Preventive screenings help us stay one step ahead of some of the deadliest diseases, because when it comes to your health, the best defense is a good offense
WRITTEN BY Kinsey Gidick
PHOTOGRAPH BY Scott Henderson
When performed in patients who don’t exhibit symptoms but do have certain risk factors (including age), preventive screenings allow doctors to identify diseases when they are still potentially curable. So why do many people ignore early screening options? According to the Centers for Disease Control, if everyone in the United States received the recommended clinical preventive care, more than 100,000 lives could be saved each year. And yet, “only eight percent of U.S. adults ages 35 and older had received all of the high-priority, appropriate clinical preventive services recommended for them,” reported the journal Health Affairs in 2018.
This disconnect, Dr. Forren says, boils down to a variety of factors. “By definition, a patient doesn’t have symptoms at the time of a preventive screening.” Because a patient isn’t exhibiting any pain or abnormal issues, they may ignore screening recommendations or fail to see a doctor at all. Typically, age-appropriate preventive screenings get discussed at a patient’s annual physical, but if that person doesn’t see their doctor regularly (and only one in five American adults do), easy-to-detect diseases can get overlooked.
The COVID-19 pandemic has also caused many who would have been screened for diseases this past year to miss their routine wellness checks. Cervical cancer screenings, for example, declined significantly in the face of lockdowns, quarantines and physical distancing, according to the journal Cancer. The Epic Health Research Network released findings in May 2020 that indicated an abrupt drop—between 86 and 94 percent—in preventive cancer screenings performed nationwide compared with equivalent weeks from 2017 to 2019. A February 2021 survey from TIME-Harris Poll showed that more than a quarter of respondents had put off their annual physicals by at least three months, a dangerous downward trend.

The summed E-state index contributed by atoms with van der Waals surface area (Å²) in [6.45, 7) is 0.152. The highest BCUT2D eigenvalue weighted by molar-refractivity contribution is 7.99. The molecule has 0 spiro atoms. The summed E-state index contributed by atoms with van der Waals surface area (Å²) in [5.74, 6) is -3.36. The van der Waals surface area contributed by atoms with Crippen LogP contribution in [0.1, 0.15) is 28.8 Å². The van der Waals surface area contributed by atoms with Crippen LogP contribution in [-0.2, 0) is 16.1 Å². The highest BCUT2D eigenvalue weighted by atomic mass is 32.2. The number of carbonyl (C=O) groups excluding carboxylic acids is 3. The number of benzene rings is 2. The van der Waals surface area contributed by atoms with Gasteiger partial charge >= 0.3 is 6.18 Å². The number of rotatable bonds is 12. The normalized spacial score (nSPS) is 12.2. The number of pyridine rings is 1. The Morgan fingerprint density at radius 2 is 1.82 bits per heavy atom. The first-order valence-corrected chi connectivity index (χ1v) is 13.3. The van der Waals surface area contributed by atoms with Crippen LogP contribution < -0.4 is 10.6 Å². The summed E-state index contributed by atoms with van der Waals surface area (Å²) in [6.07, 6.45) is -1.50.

Dr. Forren points out that routine visits with a primary care doctor should be considered an essential part of wellness. As a doctor of osteopathic medicine, she strongly advocates annual physicals that include preventive screenings. Depending on the disease, most of these tests are relatively straightforward, covered by insurance and highly effective. You’re likely already familiar with many of these simple screenings, which include mammograms, colonoscopies and blood tests for cholesterol and diabetes. Even weight checks are considered a preventive service. “The most common tests check for the issues that kill most Americans. Number one is atherosclerotic vascular disease—the good, old-fashioned heart attack.” As it turns out, doctors can detect increased risk for heart disease with a simple blood pressure test that reveals hypertension.
When to be screened is generally determined by age, although a doctor may adjust that time line based on a patient’s health and recent medical reports. For instance, the U.S. Preventive Services Task Force recently shifted its age recommendation for colorectal cancer from 50 to 45 due to a rise in cases of colon cancer in younger adults. “On the spectrum of cancers, breast, colon, prostate and lung cancer are some of the deadliest,” says Dr. Forren. “Luckily, we have pretty good screening tests for most of them.” Mammograms are used to detect breast cancer in women beginning at age 40. A prostate-specific antigen (PSA) test, performed via a blood draw, targets prostate cancer in men aged 50 (or younger for those with elevated risk factors).